Be A Rich Foodie: How To Save On Your Next Grocery Bill

After listening to one of my favorite podcasts called So Money, where Farnoosh Torabi (a top financial journalist) interviews some genius business minds like Tony Robbins and Tim Ferris, as well as many others that are displaying some sort of awesomeness in their lives, I noticed a trend.

In this podcast, she picks her guest’s brains on how they deal with money. One of the questions she asks her guests is what their guilty pleasures with money are, and more times than not….the answer is food.

Food? Really? Less shocking answers could be cars, jewelry, or clothes, but food?

via GIPHY

While this wasn’t shocking to me, it did really spark something in me to write about this topic.

We LOVE food and we have a tendency to think with our stomachs and not our wallets at times.

I have seen this with friends, clients, family, strangers, and myself. What most people don’t realize is that they don’t have to be coupons queens and kings to save money on groceries. It is EASY to save money on groceries if you follow some simple philosophies below.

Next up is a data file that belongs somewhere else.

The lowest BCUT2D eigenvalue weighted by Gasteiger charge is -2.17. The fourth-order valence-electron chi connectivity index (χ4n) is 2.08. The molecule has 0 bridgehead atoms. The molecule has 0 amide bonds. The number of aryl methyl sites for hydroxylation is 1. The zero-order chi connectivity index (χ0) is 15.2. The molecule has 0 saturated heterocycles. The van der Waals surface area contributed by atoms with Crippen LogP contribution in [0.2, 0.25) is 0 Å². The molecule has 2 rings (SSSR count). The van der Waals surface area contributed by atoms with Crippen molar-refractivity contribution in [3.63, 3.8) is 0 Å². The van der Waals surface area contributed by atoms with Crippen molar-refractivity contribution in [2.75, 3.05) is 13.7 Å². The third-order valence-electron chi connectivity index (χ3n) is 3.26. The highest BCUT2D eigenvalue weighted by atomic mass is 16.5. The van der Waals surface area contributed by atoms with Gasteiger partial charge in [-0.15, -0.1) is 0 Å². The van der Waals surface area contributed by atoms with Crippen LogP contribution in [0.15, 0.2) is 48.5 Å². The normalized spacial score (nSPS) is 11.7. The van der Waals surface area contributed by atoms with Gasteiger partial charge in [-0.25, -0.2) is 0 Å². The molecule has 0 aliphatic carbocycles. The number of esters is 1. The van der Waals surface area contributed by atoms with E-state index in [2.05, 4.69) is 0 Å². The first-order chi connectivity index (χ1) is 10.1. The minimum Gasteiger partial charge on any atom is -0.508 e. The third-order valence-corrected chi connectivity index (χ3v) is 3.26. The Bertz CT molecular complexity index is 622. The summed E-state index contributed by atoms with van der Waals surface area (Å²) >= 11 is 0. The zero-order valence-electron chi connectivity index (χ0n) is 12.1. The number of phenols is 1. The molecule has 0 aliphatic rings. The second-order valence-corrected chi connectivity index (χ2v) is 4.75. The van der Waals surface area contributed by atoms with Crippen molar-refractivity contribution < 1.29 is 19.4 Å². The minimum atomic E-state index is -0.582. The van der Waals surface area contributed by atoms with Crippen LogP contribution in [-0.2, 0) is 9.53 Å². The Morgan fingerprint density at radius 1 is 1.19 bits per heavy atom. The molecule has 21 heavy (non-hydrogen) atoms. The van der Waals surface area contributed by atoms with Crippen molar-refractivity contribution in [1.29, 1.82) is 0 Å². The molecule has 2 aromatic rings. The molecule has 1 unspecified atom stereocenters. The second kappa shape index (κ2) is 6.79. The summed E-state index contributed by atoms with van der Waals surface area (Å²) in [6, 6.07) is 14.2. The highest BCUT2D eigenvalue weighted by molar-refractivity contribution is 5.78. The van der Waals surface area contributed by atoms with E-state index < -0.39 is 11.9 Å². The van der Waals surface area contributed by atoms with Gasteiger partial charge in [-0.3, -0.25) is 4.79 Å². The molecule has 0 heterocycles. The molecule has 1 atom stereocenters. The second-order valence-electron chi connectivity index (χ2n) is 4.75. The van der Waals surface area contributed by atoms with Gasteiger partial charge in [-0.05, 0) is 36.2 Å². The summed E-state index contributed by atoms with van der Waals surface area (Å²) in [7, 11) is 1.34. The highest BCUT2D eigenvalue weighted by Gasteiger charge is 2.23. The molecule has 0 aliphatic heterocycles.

-Set a grocery budget and stick to it. Write down all of the food you need in a month and calculate how much it would cost to only get those items. Add a little cushion in there for price increases and stick to this number. Remember to only put your needs.

-Do not go grocery shopping on an empty stomach. This doesn’t sound like a real tip, but it is extremely important to go shopping with a calm and collected mind. Your mind is not calm when all you can think about is eating. When you go to the store hungry, you end up buying things that you typically wouldn’t buy because you are craving everything. This is when you are most likely to break the budget.

-Avoid packaged and/or already cut food. An example of this would be pieces of watermelon that have already been cut and are packaged in a plastic container. There is absolutely no reason for you to spend six dollars on one serving while you can buy a whole watermelon for the same price or cheaper. Veggie plates are the worst as they can run up to thirty dollars or more for maybe five dollars worth of vegetables.